I often complain about the organization of academic conferences, but SE4ALL beats the usual suspects. There is no lunch service and no coffee breaks, and most of the meetings are held in the ugly rooms of the United Nations basement. Somehow I thought these professional conferences for international policymakers would be glorious. Ivory tower 6 : 0 United Nations.
Having cleared that underbrush, I do have some positive things to say about the substance. The highlight the day was Practical Action’s presentation on Poor People’s Energy Outlook 2014. Not only does the report do a great job at describing the problem of energy poverty and providing a roadmap for concrete action, but the presentations by Aaron Leopold and Simon Trace were fantastic.
I’ve always had a soft spot for appropriate technology, and these guys demonstrate that they can contribute a lot to that elusive quest for sustainable development. Their approach is both pragmatic and ambitious. They begin with the notion that energy services — electricity, cooking, mechanical power, community energy, productive uses — are the cornerstone of energy access. They then provide simple and practical tools for measurement at different levels, from household to national policy. They also make a compelling case for why decentralized energy will play a much larger play tomorrow than yesterday — more on that in a future blog post. Highly recommended! I truly hope I’ll have an opportunity to work with their team at some point.
Another great presentation was by SEWA from India. Founded in 1972, SEWA (Self Employed Women’s Association) is basically a trade union and a cooperative for self-employed women. They have an impressive membership of two million and provide a variety of services from occupational training to microfinance and solar power. Their team, along with three members from Gujarat, told us about their experiences — both good and bad, without holding back — with solar power. The session ended with a song in Gujarati! That’s simply awesome, if I may add.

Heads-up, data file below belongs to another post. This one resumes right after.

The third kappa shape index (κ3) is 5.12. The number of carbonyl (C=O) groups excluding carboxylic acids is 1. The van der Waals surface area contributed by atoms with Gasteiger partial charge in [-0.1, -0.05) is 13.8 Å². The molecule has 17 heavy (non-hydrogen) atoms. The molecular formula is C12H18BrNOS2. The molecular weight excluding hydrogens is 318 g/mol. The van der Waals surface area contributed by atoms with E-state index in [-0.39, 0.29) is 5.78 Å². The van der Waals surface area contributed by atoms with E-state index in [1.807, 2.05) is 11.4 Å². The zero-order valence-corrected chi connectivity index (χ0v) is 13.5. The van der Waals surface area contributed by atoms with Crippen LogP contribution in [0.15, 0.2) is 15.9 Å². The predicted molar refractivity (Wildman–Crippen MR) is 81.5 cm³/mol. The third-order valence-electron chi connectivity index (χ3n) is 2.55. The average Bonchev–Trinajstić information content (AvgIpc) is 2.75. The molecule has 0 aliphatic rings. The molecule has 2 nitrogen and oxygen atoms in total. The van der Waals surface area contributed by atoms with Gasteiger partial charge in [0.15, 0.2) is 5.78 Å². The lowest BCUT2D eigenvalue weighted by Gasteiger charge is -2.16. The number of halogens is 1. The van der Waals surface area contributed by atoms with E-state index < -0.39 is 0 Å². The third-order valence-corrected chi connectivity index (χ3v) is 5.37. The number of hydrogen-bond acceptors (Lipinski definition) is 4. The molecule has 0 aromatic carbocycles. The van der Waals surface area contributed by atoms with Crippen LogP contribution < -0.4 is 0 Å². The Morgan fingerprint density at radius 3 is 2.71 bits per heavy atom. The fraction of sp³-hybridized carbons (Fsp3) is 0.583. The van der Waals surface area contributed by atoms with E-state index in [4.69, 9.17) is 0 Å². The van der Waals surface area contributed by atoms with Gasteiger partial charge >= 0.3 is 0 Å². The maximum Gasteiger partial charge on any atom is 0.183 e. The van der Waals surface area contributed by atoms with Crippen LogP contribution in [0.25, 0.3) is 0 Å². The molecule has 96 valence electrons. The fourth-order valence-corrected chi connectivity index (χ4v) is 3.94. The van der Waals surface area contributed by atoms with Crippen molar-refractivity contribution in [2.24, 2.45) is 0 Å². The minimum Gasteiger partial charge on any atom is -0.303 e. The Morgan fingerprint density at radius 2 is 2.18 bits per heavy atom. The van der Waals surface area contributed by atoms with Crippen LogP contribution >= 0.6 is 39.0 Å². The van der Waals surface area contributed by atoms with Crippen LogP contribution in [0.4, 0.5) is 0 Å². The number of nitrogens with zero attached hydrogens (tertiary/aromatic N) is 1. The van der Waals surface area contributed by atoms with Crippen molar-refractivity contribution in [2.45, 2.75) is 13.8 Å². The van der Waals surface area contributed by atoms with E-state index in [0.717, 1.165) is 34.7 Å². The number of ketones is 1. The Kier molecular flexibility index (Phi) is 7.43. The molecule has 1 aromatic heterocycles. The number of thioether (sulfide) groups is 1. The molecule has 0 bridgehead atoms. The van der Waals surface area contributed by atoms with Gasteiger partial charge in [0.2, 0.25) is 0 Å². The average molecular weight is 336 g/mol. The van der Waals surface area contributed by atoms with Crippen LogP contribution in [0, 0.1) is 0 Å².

While the meeting showed that the energy poverty community is moving from naive hype of decentralized renewables to a constructive agenda of criticism and expansion, some problems remained. Most importantly, political economy was almost completely ignored in the discussion. That’s maybe not surprising in the consensual and technocratic environment of the United Nations, but it’s a major problem for eradicating energy poverty. If we want to understand why governments are not designing better policies for grid extension, LPG provision, and decentralized energy provision, we must look at electoral politics and interest groups. There’s just no way around it.
Some of the usual myths about off-grid energy also remained. While most participants — including the Global Alliance for Clean Cookstoves, of all organizations — now recognize that efforts to distribute clean cookstoves are largely failing, the myth about micro-grids being mostly about productive loads of power for agricultural or small-scale industrial activity remained. It was good to hear entrepreneurs and investors explaining to bureaucrats and civil society folks that there are very few micro-grids out there that provide large loads of power, notwithstanding some old government systems that are now rotting away. This doesn’t mean that productive loads cannot prove commercially viable in the future, but let’s be realistic and base our discussions and policies on real data and field experience.
More to follow tomorrow! Notwithstanding the brutal logistics, I’m looking forward to another productive day.